SALT LAKE CITY (AP) — A Republican state lawmaker countered a Senate colleague’s dispersal of an anti-polygamy book by passing out folders defending the practice as natural and not necessarily harmful.
Sen. Carlene Walker, of Cottonwood Heights, said she was offended by the title of the book “God’s Brothel” that Senate Minority Whip Ron Allen distributed, and she wanted to balance its views.
“Polygamy is a frequent, and arguably, from a historical perspective, a most normal, human sexual relationship throughout most of human history in a majority of societies around the world,” reads one of the passages in the folder.
It came from the Centennial Park Action Committee, a group of women near the Utah-Arizona state line who say it’s unfair to characterize polygamists as “oppressed,” “abused” or “brainwashed.”
Walker said she has known polygamists who are “fine, honest, educated, wonderful people.”
“To characterize the whole polygamy community as abusive to children and the welfare system is inaccurate,” Walker said.
Allen says people are misunderstanding his point of demonstrating abuses in polygamous relationships, and he passed out 104 copies of the book to legislators because he wanted them to understand polygamy isn’t harmless.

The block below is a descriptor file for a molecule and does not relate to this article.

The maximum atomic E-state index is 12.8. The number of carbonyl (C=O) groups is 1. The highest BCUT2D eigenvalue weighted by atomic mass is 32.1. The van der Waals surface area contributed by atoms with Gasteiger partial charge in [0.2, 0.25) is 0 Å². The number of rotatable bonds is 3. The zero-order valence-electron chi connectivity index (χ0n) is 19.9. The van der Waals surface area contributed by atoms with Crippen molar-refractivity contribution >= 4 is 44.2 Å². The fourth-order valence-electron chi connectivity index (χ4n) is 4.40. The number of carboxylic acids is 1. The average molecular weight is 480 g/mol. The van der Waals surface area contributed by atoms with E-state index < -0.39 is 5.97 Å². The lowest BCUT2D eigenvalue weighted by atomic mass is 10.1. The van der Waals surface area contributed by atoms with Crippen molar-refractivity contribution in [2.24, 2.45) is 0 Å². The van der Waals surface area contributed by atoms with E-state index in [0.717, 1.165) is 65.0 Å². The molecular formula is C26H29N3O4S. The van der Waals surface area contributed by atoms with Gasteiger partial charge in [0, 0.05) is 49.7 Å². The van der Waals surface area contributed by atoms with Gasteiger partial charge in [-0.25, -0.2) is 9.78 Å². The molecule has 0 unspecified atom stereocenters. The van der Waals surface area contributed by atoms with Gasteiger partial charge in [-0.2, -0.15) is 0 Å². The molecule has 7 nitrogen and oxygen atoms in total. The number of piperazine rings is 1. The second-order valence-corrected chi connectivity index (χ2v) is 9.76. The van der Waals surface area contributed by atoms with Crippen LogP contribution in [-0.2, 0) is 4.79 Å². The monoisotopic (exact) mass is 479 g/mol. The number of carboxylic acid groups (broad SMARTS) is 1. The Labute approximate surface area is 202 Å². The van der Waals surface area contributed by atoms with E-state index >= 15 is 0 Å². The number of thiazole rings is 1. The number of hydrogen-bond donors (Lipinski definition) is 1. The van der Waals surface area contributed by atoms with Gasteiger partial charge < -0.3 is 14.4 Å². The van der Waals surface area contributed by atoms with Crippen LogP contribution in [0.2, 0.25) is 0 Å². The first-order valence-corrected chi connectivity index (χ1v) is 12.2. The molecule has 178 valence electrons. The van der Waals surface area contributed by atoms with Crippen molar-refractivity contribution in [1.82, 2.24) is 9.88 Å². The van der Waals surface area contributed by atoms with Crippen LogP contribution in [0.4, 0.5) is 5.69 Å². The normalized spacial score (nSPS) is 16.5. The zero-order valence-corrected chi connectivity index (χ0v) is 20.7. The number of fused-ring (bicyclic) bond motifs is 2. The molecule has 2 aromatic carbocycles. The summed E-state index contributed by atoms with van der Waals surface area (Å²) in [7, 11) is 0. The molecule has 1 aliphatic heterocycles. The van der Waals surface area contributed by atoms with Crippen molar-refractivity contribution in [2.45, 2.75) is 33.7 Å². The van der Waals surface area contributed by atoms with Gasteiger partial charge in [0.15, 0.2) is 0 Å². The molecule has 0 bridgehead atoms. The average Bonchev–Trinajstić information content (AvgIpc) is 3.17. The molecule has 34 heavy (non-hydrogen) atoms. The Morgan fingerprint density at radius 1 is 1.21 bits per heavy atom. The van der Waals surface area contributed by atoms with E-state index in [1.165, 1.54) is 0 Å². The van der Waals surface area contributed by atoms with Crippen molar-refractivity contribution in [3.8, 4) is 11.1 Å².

“It’s not fair to say we should ignore it,” he said.
Allen helped enact a child bigamy law in 2003 that made forced marriages of minors a second-degree felony punishable by one to 15 years in prison.
Before, the offense carried only 30 days in jail, and was rarely enforced, Allen said. He said the marrying of teenage girls was a common practice among some of Utah’s isolated polygamist communities until the state served notice it was cracking down.
The book, written by Salt Lake City author Andrea Moore-Emmett, tells the stories of 18 women who claim they suffered rape, incest and violence in polygamous communities.
Copies of the book were donated by publisher Pince-Nez Press, of San Francisco.
Polygamy is among the teachings of Mormon church founder Joseph Smith. But the practice was abandoned by the mainstream Church of Jesus Christ of Latter-day Saints more than a century ago as the Utah territory sought statehood.
The Utah Constitution bans polygamy and the mainstream Mormon church now excommunicates those who advocate it. But it’s believed that tens of thousands in Utah and more than 30,000 across the West continue to practice it.
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